Firstly, I can't stress enough that antique horses with original paint should be left as they are if possible.
Original means just that, the rocking horse is exactly as it was when it was made, it has no additions at all, not even a touch up of paint or extra varnish. Once the original surface has gone, it can never be put back. Horses in good original condition are always the most valuable, the most sought after and have the best long term and investment value.
Obviously there is a point at which an original surface is so damaged that it really is not worth keeping. Where this
point is can not be defined precisely because it depends on the rarity of the horse.
At one end of the scale, original paint on an extra carved Ayres spring stand horse should be preserved in almost any condition as so few survive.
At the other end, there are thousands of 1950s onwards Collinson horses
in heights ranging between 30 to 50 inches with damaged and flaky original
gesso and paint.
These chaps are not yet antique, not very interesting to collectors and unless they are tidied up they will end up in a damp shed or worse.
They are usually quite strong enough for more work but have to be made attractive for them to find another home. Removal of the damaged surface prior to restoration is the best thing for most of these rocking horses.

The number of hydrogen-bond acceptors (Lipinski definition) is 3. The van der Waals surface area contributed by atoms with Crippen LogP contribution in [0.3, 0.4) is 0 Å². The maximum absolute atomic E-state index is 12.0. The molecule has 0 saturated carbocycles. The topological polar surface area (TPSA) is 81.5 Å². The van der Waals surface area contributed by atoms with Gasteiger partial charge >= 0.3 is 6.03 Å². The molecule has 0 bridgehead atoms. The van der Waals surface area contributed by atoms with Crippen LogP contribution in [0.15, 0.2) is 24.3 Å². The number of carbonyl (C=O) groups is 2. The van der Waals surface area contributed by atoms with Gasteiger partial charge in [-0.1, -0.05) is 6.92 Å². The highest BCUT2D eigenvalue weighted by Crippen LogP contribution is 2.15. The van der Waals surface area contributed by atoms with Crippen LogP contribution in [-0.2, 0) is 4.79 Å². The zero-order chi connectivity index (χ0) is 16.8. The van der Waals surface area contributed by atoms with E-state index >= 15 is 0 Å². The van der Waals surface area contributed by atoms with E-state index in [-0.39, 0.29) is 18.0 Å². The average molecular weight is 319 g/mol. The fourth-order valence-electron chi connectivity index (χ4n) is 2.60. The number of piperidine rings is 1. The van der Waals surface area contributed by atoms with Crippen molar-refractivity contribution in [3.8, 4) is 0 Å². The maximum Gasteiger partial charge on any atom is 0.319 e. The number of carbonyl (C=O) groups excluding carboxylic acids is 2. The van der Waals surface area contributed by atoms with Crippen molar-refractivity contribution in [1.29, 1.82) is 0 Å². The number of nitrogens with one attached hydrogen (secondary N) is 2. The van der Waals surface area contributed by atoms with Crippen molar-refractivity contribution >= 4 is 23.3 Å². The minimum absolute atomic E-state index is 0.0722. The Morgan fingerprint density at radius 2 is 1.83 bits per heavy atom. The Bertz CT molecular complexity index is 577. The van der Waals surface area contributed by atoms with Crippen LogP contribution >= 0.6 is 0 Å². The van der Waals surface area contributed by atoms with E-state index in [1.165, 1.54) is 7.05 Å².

With horses that have been overpainted it's much easier to know what to do. If the original paint can be revealed it may be in a good enough state to keep or be touched up in which case the paintwork would be considered to have been restored, it would no longer be original. Descriptions such as ' 80% original paint ' are valid if accurate but always ask to see the pre - restoration pictures of the horse so that you can make up your own mind about it.
Where the surface is not worth saving it can be removed, taking great care not to damage the fine carving detail of the horse. Their heads are easily damaged or blunted by clumsy removal of old gesso . There are some advantages to getting an old horse back to bare wood as all the damage can be clearly seen and the horse can be thoroughly repaired. In particular, loose joints, muscle blocks separating from the body and cracks along joints and along the grain of wood blocks can all be dealt with. Also previously botched repairs can be corrected - eg removal of car body filler, staples, extra nails and screws, metal struts and plates.
Another advantage is that old repairs like new ears, jaws, legs become obvious. Lastly, the shape of the horse becomes very clear and can help in identification or grouping of unknown makes.
These pictures show rocking horses stripped back to the wood.
The first picture is Easter with his new jaw.
The second pictrue shows the deep cracks in Oliver's body
The third pictures shows Rabbit's new muscle blocks
The last picture is Crockett, a Converse glider and he also had some deep body cracks needing attention.